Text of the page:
Over at Time, Mark Halperin lists eleven ways for Obama to win, and the last one in particular jumped out:
Never deviate from the core message that was set in place even before Romney secured his nomination: Obama can’t win if he can’t swing the conversation away from the economy and render Romney as an out-of-touch plutocrat, an unacceptable alternative in the Oval Office.
I continue to marvel that we have a presidential campaign unfolding in which one candidate is openly trying to keep the “conversation” away from the topic that is far and away the most important priority to most voters. Pick your pollster: Pew Research, ABC News/Washington Post, Reuters/Ipsos, Bloomberg, CBS News/New York Times — every last one of them says the top issue on voters’ minds is the economy and jobs.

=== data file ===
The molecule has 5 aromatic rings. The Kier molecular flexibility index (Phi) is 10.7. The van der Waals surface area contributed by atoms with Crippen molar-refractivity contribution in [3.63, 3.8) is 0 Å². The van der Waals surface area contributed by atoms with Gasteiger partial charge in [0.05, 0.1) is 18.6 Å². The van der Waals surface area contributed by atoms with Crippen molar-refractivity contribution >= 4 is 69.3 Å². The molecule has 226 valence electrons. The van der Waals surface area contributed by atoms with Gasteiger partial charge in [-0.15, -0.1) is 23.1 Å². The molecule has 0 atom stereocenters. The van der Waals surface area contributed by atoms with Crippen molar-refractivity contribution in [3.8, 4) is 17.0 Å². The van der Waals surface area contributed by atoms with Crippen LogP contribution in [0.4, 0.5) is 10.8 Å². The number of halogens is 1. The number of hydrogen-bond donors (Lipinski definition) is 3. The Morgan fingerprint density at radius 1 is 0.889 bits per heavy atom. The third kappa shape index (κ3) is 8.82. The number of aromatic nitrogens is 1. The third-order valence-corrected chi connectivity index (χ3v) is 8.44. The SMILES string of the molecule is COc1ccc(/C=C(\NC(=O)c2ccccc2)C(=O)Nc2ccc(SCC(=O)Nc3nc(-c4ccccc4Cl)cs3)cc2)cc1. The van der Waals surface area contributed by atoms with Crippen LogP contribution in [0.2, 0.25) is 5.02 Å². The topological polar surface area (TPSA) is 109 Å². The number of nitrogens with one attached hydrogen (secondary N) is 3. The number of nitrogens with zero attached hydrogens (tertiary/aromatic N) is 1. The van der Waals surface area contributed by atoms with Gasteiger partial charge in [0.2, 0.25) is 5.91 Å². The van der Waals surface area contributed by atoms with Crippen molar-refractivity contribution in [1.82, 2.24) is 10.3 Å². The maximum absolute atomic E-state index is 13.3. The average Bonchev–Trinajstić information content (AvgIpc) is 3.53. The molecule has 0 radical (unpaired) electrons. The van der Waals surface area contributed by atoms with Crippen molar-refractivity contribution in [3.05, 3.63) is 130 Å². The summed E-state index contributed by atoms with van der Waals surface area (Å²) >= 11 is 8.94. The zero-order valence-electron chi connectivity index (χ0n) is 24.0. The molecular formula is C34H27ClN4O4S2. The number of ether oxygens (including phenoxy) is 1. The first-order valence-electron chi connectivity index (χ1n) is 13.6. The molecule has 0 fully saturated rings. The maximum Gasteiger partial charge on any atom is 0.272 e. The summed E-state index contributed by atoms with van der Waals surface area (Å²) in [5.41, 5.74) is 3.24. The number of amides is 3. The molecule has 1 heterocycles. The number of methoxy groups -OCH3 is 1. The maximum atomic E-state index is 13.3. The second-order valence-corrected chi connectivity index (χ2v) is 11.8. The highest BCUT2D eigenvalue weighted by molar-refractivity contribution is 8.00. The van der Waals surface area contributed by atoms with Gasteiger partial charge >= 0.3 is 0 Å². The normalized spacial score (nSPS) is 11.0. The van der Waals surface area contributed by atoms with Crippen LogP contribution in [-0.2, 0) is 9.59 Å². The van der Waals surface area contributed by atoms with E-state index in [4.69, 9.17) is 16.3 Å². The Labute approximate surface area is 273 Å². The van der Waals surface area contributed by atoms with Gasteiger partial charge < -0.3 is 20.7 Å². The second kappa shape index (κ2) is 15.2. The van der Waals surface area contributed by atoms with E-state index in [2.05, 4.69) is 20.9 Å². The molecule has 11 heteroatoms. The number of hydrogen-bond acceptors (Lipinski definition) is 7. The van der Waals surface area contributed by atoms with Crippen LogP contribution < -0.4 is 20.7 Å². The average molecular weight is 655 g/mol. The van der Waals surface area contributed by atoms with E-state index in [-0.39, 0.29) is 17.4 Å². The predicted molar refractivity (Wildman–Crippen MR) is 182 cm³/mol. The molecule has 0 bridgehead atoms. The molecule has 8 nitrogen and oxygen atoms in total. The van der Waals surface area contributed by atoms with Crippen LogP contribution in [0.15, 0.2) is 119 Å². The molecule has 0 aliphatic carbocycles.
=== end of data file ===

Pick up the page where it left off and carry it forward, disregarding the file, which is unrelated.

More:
This is a de facto admission that Obama cannot win over voters on these issues, and that he cannot win back their confidence and faith on this issue.
We’ve been hearing this all campaign long, but it’s pretty stunning. We can play the “what if Republicans did it?” game, and conclude that an incumbent Republican president who sought to avoid discussion of the voters’ top concern would be endlessly, and deservedly, pilloried, denounced, ridiculed, and mocked.
But here’s the simpler and perhaps more reassuring thought: If you have lost voters’ confidence on their top concern, and your entire strategy is to try to get people to stop conversing about it . . . you’re done. You’ve lost. The only way the economy could be eclipsed as voters’ top concern is some other problem coming up — God forbid, some horrific terror attack or natural disaster or something.